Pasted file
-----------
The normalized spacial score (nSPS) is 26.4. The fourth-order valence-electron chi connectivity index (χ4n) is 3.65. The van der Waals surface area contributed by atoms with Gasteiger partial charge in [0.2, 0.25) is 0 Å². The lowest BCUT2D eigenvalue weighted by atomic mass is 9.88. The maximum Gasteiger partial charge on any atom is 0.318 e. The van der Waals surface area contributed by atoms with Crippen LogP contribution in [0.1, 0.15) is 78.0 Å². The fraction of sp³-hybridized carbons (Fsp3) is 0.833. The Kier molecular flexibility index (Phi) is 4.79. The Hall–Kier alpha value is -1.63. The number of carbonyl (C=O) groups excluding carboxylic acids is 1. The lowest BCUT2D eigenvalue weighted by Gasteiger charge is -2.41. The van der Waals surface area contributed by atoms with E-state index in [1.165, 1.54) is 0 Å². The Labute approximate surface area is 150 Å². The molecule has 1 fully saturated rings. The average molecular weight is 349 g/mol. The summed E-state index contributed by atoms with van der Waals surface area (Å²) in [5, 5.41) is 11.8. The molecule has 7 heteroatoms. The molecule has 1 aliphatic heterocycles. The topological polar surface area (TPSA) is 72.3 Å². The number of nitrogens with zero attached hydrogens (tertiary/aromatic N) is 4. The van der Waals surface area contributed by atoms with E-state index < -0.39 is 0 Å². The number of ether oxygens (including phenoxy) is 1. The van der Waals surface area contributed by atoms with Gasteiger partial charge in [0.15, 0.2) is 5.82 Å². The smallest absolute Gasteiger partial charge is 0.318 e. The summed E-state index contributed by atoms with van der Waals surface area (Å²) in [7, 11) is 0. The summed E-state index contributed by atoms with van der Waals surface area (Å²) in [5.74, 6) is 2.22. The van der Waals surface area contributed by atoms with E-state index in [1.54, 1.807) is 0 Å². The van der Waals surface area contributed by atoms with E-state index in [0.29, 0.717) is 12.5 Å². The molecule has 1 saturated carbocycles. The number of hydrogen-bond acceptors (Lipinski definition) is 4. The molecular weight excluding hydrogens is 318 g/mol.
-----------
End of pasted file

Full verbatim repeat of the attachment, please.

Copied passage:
The normalized spacial score (nSPS) is 26.4. The fourth-order valence-electron chi connectivity index (χ4n) is 3.65. The van der Waals surface area contributed by atoms with Gasteiger partial charge in [0.2, 0.25) is 0 Å². The lowest BCUT2D eigenvalue weighted by atomic mass is 9.88. The maximum Gasteiger partial charge on any atom is 0.318 e. The van der Waals surface area contributed by atoms with Crippen LogP contribution in [0.1, 0.15) is 78.0 Å². The fraction of sp³-hybridized carbons (Fsp3) is 0.833. The Kier molecular flexibility index (Phi) is 4.79. The Hall–Kier alpha value is -1.63. The number of carbonyl (C=O) groups excluding carboxylic acids is 1. The lowest BCUT2D eigenvalue weighted by Gasteiger charge is -2.41. The van der Waals surface area contributed by atoms with E-state index in [1.165, 1.54) is 0 Å². The Labute approximate surface area is 150 Å². The molecule has 1 fully saturated rings. The average molecular weight is 349 g/mol. The summed E-state index contributed by atoms with van der Waals surface area (Å²) in [5, 5.41) is 11.8. The molecule has 7 heteroatoms. The molecule has 1 aliphatic heterocycles. The topological polar surface area (TPSA) is 72.3 Å². The number of nitrogens with zero attached hydrogens (tertiary/aromatic N) is 4. The van der Waals surface area contributed by atoms with E-state index < -0.39 is 0 Å². The number of ether oxygens (including phenoxy) is 1. The van der Waals surface area contributed by atoms with Gasteiger partial charge in [0.15, 0.2) is 5.82 Å². The smallest absolute Gasteiger partial charge is 0.318 e. The summed E-state index contributed by atoms with van der Waals surface area (Å²) in [7, 11) is 0. The summed E-state index contributed by atoms with van der Waals surface area (Å²) in [5.74, 6) is 2.22. The van der Waals surface area contributed by atoms with E-state index in [1.54, 1.807) is 0 Å². The van der Waals surface area contributed by atoms with E-state index in [0.29, 0.717) is 12.5 Å². The molecule has 1 saturated carbocycles. The number of hydrogen-bond acceptors (Lipinski definition) is 4. The molecular weight excluding hydrogens is 318 g/mol.